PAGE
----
Zygon: Journal of Religion & Science

December 2003 Editorial

[Zygon, vol. 38, no. 4 (December 2003).]
© 2003 by the Joint Publication Board of Zygon. ISSN: 0591-2385
DOI: 10.1111/j.1467-9744.2003.00535.x

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Why so much attention to nature and naturalist modes of thought? This issue adds its heft to what is already a mountain of articles and symposia devoted to examining concepts of nature, the interpretation of nature, and the possibilities of naturalist modes of thought for religion, value-formation, and morality. Why do we continue to add to this immense amount of reflection on nature?

R. G. Collingwood, a British philosopher of the mid-twentieth century, observed in his 1945 book The Idea of Nature that all of our ideas and concepts are conditioned by our idea of nature, an idea that is generally formed during our elementary-school years, though we hope not ossified at that early age. Our ideas of beauty, of our own possibilities, of God, and of the environment around us—all of these and more bear the mark of what we think about nature. That Collingwood’s insight is far from banal becomes clear when we remember that the enormous impact of the sciences in the last century and the sea change that they have effected in our worldviews make their impact primarily on our ideas of nature. If it is true that our ideas of nature condition all of our thinking and feeling, then it is clear that the very ground on which we stand has been undergoing radical reshaping for as long as any of us can remember.

I believe that Collingwood is correct in his observation, and I am also convinced that scientific explorations into the nature of nature challenge our ideas about most of the basic realities of life. We certainly know by now that what we believe (or do not believe) about God, about what is “natural” for us, about values, and about our survival are so intertwined with our ideas of nature that they cannot escape potential dismantling in the light of science’s continually new insights into the nature of nature. Consequently, I can imagine no more important subject for our journal to focus on than nature and its implications for our attempts to come to grips with life, religion, and how we should live in the world today.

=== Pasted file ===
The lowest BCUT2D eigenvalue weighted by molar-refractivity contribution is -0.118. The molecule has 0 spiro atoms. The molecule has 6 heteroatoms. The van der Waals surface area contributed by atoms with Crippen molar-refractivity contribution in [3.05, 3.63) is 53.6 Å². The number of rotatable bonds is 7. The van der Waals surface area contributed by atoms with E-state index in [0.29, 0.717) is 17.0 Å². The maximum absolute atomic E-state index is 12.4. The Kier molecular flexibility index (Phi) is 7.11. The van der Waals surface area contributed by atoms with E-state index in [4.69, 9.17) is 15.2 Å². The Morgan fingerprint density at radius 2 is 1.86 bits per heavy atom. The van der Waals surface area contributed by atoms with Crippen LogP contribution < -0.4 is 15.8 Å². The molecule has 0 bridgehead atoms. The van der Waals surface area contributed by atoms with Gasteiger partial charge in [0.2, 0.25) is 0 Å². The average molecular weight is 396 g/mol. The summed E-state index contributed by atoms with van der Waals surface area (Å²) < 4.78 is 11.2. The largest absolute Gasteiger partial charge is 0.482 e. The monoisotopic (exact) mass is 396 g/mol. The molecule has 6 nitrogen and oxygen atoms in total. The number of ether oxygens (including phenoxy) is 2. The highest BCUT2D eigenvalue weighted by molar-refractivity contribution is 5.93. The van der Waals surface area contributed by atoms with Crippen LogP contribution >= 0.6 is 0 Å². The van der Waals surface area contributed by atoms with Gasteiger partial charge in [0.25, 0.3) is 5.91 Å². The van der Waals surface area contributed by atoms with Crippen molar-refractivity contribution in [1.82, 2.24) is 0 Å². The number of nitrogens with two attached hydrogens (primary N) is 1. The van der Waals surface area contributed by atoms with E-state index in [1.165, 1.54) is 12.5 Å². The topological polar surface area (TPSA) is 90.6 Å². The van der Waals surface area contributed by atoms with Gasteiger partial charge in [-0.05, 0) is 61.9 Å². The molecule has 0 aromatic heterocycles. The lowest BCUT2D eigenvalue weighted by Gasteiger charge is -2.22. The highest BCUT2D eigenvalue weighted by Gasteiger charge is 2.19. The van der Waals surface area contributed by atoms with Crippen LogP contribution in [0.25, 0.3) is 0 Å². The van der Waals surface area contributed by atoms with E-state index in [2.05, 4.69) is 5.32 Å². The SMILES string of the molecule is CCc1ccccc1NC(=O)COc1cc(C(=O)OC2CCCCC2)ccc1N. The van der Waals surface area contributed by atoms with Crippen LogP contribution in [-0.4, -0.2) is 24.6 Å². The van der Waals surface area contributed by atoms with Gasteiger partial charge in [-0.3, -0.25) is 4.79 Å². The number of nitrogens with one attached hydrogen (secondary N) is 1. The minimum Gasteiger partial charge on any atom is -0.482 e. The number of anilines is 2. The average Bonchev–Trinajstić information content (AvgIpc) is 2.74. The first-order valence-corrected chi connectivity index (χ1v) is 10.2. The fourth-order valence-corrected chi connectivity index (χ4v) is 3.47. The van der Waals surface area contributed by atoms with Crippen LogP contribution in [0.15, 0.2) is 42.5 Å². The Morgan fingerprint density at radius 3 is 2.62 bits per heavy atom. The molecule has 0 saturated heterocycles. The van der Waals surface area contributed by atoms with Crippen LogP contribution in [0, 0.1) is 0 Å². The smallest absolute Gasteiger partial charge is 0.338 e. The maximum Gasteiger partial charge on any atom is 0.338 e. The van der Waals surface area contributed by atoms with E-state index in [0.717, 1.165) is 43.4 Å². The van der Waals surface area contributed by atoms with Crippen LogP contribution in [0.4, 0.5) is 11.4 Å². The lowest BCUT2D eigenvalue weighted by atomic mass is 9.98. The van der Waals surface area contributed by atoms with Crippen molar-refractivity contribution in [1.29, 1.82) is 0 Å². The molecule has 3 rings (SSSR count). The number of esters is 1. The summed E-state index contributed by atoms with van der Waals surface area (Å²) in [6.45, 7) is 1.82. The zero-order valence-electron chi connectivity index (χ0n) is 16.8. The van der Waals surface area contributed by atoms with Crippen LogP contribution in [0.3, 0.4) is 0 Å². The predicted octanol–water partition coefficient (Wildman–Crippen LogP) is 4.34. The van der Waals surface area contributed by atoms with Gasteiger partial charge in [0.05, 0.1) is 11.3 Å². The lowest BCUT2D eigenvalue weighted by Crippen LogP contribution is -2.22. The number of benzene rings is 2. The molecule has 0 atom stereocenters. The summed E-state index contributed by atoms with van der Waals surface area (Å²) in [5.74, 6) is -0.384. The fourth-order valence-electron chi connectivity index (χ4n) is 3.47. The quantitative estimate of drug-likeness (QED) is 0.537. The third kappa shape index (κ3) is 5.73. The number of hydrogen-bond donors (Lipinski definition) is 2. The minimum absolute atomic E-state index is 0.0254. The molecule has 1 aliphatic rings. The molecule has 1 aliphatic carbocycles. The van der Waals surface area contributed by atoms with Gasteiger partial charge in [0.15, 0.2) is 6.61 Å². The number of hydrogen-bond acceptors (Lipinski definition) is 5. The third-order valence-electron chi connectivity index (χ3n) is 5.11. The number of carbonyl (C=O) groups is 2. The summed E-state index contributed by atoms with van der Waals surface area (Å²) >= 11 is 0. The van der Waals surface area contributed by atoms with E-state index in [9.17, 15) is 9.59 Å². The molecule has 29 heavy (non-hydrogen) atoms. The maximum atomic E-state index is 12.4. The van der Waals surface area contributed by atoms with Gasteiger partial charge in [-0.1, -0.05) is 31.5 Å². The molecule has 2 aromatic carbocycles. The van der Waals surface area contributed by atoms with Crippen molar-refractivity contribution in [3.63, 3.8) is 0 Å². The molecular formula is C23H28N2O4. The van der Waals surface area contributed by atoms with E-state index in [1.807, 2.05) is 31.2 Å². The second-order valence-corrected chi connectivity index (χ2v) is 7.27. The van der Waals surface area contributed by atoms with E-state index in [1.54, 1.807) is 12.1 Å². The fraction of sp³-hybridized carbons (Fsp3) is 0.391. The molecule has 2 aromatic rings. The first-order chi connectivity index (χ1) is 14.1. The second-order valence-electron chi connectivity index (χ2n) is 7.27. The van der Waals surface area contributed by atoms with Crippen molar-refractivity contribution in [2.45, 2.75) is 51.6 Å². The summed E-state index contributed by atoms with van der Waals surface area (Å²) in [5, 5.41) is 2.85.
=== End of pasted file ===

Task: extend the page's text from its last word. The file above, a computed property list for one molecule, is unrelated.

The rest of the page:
Every article in this issue touches on nature and its significance for us. Gregory Peterson opens with a Thinkpiece that examines scientism—that is, the claims and limits of what science can tell us about nature. The first half of the issue then turns to a symposium organized by the Institute on Religion in an Age of Science on the question, “Is Nature Enough? The Search for Transcendence.” Michael Cavanaugh provides an introduction to the five contributions of the symposiasts: theologians John Haught and Jerome Stone, scientists Ursula Goodenough, Terrence Deacon, and V. V. Raman, concluding with the reflections of theologian and pastor Barbara Whittaker-Johns. This symposium makes clear that nature-based attempts to shape a philosophy of life can take a variety of directions, some leading to traditional religious understandings, others to quite different points of the spiritual compass.

In the section of articles that constitutes the second half of the issue, two pieces probe the interaction of science and our choices of values: psychiatrists Nancy Morrison and Sally Severino explore the ways in which biology and morality interact in each person’s moral reflection, while Massimo Pigliucci, a philosopher, adds to the ongoing discussion of science and ethics. Ecologist Matthew Orr suggests that the Vitality of religion is correlated to its capability for interpreting the environmental crisis. Marc Bekoff offers another installment in his interpretations of animals, based in his research. This is the third of Bekoff’s articles to appear in these pages over the last three years. Richard Grigg, religious studies scholar, calls attention to the resources for understanding evolution to be found in the work of Paul Tillich and at the same time enters into dialogue with John Haught, whose article on Tillich and Teilhard we published in September 2002. Cosmology, “fine-tuning” for life, and models of portraying God’s action in the world are the topic for theologian Taede Smedes. His essay won a 2002 prize from the European Society for the Study of Science and Theology.

Our ideas of nature will never be finished products, because we are always, especially today, learning new and surprising things about nature. It follows that our worldviews, whether they are rooted in religion or not, will also always be works-in-progress. Attention to this ongoing work of learning and reflection will always be central to this journal’s agenda.

Philip Hefner

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